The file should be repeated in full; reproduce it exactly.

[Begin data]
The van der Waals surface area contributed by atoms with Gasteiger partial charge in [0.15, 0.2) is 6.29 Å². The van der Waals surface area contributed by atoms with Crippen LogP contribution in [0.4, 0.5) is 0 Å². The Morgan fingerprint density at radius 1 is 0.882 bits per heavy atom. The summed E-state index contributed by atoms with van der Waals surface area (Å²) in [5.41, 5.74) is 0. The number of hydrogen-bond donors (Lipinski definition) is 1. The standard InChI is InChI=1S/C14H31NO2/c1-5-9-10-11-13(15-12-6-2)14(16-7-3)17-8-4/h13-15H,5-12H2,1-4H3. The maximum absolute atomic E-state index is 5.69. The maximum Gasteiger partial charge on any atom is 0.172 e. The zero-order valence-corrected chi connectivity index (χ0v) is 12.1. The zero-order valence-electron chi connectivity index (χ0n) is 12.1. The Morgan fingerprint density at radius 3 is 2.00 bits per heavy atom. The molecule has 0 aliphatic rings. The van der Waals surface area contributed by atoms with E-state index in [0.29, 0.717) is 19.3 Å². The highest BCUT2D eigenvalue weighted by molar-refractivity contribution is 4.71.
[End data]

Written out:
The van der Waals surface area contributed by atoms with Gasteiger partial charge in [0.15, 0.2) is 6.29 Å². The van der Waals surface area contributed by atoms with Crippen LogP contribution in [0.4, 0.5) is 0 Å². The Morgan fingerprint density at radius 1 is 0.882 bits per heavy atom. The summed E-state index contributed by atoms with van der Waals surface area (Å²) in [5.41, 5.74) is 0. The number of hydrogen-bond donors (Lipinski definition) is 1. The standard InChI is InChI=1S/C14H31NO2/c1-5-9-10-11-13(15-12-6-2)14(16-7-3)17-8-4/h13-15H,5-12H2,1-4H3. The maximum absolute atomic E-state index is 5.69. The maximum Gasteiger partial charge on any atom is 0.172 e. The zero-order valence-corrected chi connectivity index (χ0v) is 12.1. The zero-order valence-electron chi connectivity index (χ0n) is 12.1. The Morgan fingerprint density at radius 3 is 2.00 bits per heavy atom. The molecule has 0 aliphatic rings. The van der Waals surface area contributed by atoms with E-state index in [0.29, 0.717) is 19.3 Å². The highest BCUT2D eigenvalue weighted by molar-refractivity contribution is 4.71.